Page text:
A versatile approach to high-throughput microarrays using thiol-ene chemistry

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  • An Addendum to this article was published on 23 April 2012


Microarray technology has become extremely useful in expediting the investigation of large libraries of materials in a variety of biomedical applications, such as in DNA chips, protein and cellular microarrays. In the development of cellular microarrays, traditional high-throughput printing strategies on stiff, glass substrates and non-covalent attachment methods are limiting. We have developed a facile strategy to fabricate multifunctional high-throughput microarrays embedded at the surface of a hydrogel substrate using thiol-ene chemistry. This user-friendly method provides a platform for the immobilization of a combination of bioactive and diagnostic molecules, such as peptides and dyes, at the surface of poly(ethylene glycol)-based hydrogels. The robust and orthogonal nature of thiol-ene chemistry allows for a range of covalent attachment strategies in a fast and reliable manner, and two complementary strategies for the attachment of active molecules are demonstrated.

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Figure 1: General procedure for the fabrication of hydrogel microarrays using thiol-ene chemistry.
Figure 2: Thiol- and alkene-functional hydrogel microarrays.
Figure 3: Direct coupling of cell-adhesive peptides to microarrays.
Figure 4: Synthesis of orthogonal heterobifunctional crosslinkers and their postfunctionalization in printed microarrays.
Figure 5: Orthogonal ligation reaction on a single microarray using thiol-ene, hydrazone and NHS-active ester chemistries.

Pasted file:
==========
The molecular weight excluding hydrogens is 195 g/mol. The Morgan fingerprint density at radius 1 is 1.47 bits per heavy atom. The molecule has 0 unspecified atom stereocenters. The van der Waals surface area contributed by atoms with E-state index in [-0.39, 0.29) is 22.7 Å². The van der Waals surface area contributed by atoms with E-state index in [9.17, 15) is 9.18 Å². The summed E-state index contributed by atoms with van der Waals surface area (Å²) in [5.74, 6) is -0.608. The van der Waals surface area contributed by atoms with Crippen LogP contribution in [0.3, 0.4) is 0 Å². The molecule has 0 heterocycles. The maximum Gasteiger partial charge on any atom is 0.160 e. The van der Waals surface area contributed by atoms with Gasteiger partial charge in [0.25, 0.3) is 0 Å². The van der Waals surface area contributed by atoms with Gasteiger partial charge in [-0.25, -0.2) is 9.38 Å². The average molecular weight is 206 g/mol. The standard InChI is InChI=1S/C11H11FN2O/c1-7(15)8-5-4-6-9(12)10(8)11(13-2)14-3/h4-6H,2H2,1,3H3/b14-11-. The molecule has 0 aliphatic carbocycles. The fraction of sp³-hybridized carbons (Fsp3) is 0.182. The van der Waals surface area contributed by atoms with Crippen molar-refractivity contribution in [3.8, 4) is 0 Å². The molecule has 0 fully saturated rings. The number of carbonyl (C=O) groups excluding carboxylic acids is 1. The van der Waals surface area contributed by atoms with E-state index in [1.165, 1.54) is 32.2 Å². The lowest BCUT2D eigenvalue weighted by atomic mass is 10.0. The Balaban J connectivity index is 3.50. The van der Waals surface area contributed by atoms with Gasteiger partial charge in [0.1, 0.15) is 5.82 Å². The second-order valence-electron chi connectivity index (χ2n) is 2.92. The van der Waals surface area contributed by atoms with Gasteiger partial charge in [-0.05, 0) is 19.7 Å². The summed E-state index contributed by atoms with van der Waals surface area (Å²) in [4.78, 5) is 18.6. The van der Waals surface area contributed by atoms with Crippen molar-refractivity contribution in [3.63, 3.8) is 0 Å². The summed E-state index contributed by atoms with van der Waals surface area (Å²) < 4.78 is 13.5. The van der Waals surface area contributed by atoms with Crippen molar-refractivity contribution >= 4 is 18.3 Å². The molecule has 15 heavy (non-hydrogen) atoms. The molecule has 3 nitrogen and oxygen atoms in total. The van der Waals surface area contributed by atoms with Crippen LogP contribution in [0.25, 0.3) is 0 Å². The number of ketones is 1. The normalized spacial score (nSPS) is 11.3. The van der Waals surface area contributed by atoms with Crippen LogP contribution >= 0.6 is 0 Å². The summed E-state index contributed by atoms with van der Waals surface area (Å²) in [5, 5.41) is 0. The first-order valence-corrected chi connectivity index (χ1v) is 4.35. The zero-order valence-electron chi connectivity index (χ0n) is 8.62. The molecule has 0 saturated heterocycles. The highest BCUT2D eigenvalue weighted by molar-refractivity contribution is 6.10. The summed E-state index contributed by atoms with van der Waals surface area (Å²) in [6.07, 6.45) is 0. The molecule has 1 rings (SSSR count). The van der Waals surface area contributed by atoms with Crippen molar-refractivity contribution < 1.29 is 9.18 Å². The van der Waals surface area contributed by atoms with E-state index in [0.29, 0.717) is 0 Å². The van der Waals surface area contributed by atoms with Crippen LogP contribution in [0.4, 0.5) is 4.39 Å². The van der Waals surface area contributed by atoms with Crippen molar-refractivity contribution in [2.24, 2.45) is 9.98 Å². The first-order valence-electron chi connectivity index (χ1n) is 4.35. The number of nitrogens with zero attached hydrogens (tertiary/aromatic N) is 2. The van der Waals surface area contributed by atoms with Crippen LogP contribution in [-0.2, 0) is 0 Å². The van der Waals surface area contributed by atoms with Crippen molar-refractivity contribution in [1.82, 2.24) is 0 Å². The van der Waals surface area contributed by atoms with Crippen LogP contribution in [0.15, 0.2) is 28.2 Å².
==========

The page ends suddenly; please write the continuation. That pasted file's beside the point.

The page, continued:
Figure 6: Combination of direct printing of peptides with orthogonal postfunctionalization on individual microarray spots.

Change history

  • 13 March 2012

    The authors wish to add the following to the Acknowledgements section of this Article: "We gratefully acknowledge the use of the UCSB Laboratory for Stem Cell Biology and Engineering and funding from the California Institute for Regenerative Medicine." The online versions of the Article have been amended accordingly.


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This work made use of Materials Research Laboratory's Central Facilities supported by the Materials Research Science & Engineering Centers Program of the National Science Foundation (No. DMR05-20415). N.G. thanks the National Science Foundation for a Graduate Research Fellowship. L.M.C. thanks the University of California for a Presidential Fellowship. We gratefully acknowledge the use of the UCSB Laboratory for Stem Cell Biology and Engineering and funding from the California Institute for Regenerative Medicine.

Author information

C.J.H, L.M.C. and N.G. contributed to the conception and experimental design. N.G. performed the experiments. B.F.L. contributed to the cell studies. M.D. contributed to the X-ray photoelectron spectroscopy experiments. N.D.T. contributed to the profilometry experiments. M.V.T., E.J.K., D.O.C. and S.T.H. contributed to experimental analysis. All authors contributed to discussion of the results and commented on the manuscript.

Correspondence to Craig J. Hawker.

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